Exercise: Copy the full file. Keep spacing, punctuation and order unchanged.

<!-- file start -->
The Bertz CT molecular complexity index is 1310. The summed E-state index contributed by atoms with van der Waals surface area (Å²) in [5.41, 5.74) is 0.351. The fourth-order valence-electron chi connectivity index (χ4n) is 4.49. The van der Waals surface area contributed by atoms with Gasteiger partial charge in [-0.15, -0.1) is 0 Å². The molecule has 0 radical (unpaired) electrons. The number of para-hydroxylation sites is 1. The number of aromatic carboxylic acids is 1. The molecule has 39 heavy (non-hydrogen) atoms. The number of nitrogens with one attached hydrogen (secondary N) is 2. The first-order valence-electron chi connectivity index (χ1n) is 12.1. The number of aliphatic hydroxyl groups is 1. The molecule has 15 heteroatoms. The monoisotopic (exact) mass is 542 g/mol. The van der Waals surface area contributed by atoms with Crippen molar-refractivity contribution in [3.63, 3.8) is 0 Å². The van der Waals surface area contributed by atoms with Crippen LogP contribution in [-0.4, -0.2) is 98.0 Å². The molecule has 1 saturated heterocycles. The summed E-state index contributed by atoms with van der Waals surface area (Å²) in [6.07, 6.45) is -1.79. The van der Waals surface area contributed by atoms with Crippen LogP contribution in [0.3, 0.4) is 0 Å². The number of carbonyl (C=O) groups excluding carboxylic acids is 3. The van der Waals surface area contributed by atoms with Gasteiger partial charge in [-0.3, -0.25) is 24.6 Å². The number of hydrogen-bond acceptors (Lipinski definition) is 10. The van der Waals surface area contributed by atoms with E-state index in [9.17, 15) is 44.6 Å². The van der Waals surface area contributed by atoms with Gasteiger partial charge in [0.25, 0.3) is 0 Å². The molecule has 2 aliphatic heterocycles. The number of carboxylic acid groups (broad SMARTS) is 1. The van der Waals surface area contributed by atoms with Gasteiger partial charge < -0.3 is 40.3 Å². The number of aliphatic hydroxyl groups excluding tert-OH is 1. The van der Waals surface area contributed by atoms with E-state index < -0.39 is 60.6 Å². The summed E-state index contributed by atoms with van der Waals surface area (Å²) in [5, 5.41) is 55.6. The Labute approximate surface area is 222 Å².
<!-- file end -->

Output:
The Bertz CT molecular complexity index is 1310. The summed E-state index contributed by atoms with van der Waals surface area (Å²) in [5.41, 5.74) is 0.351. The fourth-order valence-electron chi connectivity index (χ4n) is 4.49. The van der Waals surface area contributed by atoms with Gasteiger partial charge in [-0.15, -0.1) is 0 Å². The molecule has 0 radical (unpaired) electrons. The number of para-hydroxylation sites is 1. The number of aromatic carboxylic acids is 1. The molecule has 39 heavy (non-hydrogen) atoms. The number of nitrogens with one attached hydrogen (secondary N) is 2. The first-order valence-electron chi connectivity index (χ1n) is 12.1. The number of aliphatic hydroxyl groups is 1. The molecule has 15 heteroatoms. The monoisotopic (exact) mass is 542 g/mol. The van der Waals surface area contributed by atoms with Crippen molar-refractivity contribution in [3.63, 3.8) is 0 Å². The van der Waals surface area contributed by atoms with Crippen LogP contribution in [-0.4, -0.2) is 98.0 Å². The molecule has 1 saturated heterocycles. The summed E-state index contributed by atoms with van der Waals surface area (Å²) in [6.07, 6.45) is -1.79. The van der Waals surface area contributed by atoms with Crippen LogP contribution in [0.3, 0.4) is 0 Å². The number of carbonyl (C=O) groups excluding carboxylic acids is 3. The van der Waals surface area contributed by atoms with Gasteiger partial charge in [-0.3, -0.25) is 24.6 Å². The number of hydrogen-bond acceptors (Lipinski definition) is 10. The van der Waals surface area contributed by atoms with E-state index in [9.17, 15) is 44.6 Å². The van der Waals surface area contributed by atoms with Gasteiger partial charge in [0.25, 0.3) is 0 Å². The molecule has 2 aliphatic heterocycles. The number of carboxylic acid groups (broad SMARTS) is 1. The van der Waals surface area contributed by atoms with Gasteiger partial charge < -0.3 is 40.3 Å². The number of aliphatic hydroxyl groups excluding tert-OH is 1. The van der Waals surface area contributed by atoms with E-state index < -0.39 is 60.6 Å². The summed E-state index contributed by atoms with van der Waals surface area (Å²) in [5, 5.41) is 55.6. The Labute approximate surface area is 222 Å².